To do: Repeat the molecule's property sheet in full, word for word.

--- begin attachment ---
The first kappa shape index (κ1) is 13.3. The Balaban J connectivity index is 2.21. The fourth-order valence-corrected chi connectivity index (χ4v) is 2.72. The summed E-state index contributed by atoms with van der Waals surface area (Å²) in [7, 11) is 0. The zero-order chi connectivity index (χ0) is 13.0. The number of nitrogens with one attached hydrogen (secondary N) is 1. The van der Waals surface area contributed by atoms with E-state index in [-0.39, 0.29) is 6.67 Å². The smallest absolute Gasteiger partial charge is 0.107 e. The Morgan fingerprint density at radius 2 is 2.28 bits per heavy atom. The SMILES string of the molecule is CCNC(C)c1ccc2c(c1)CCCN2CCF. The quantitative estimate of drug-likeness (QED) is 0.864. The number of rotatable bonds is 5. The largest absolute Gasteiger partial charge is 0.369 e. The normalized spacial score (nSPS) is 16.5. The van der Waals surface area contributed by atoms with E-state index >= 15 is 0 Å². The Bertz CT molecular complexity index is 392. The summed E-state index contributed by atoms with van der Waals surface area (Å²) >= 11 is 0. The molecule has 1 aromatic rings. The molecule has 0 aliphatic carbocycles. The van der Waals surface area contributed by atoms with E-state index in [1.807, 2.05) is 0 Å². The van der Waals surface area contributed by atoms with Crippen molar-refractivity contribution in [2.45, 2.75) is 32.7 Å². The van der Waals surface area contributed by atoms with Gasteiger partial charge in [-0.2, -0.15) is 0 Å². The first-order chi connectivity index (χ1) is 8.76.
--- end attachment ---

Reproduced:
The first kappa shape index (κ1) is 13.3. The Balaban J connectivity index is 2.21. The fourth-order valence-corrected chi connectivity index (χ4v) is 2.72. The summed E-state index contributed by atoms with van der Waals surface area (Å²) in [7, 11) is 0. The zero-order chi connectivity index (χ0) is 13.0. The number of nitrogens with one attached hydrogen (secondary N) is 1. The van der Waals surface area contributed by atoms with E-state index in [-0.39, 0.29) is 6.67 Å². The smallest absolute Gasteiger partial charge is 0.107 e. The Morgan fingerprint density at radius 2 is 2.28 bits per heavy atom. The SMILES string of the molecule is CCNC(C)c1ccc2c(c1)CCCN2CCF. The quantitative estimate of drug-likeness (QED) is 0.864. The number of rotatable bonds is 5. The largest absolute Gasteiger partial charge is 0.369 e. The normalized spacial score (nSPS) is 16.5. The van der Waals surface area contributed by atoms with E-state index >= 15 is 0 Å². The Bertz CT molecular complexity index is 392. The summed E-state index contributed by atoms with van der Waals surface area (Å²) >= 11 is 0. The molecule has 1 aromatic rings. The molecule has 0 aliphatic carbocycles. The van der Waals surface area contributed by atoms with E-state index in [1.807, 2.05) is 0 Å². The van der Waals surface area contributed by atoms with Crippen molar-refractivity contribution in [2.45, 2.75) is 32.7 Å². The van der Waals surface area contributed by atoms with Gasteiger partial charge in [-0.2, -0.15) is 0 Å². The first-order chi connectivity index (χ1) is 8.76.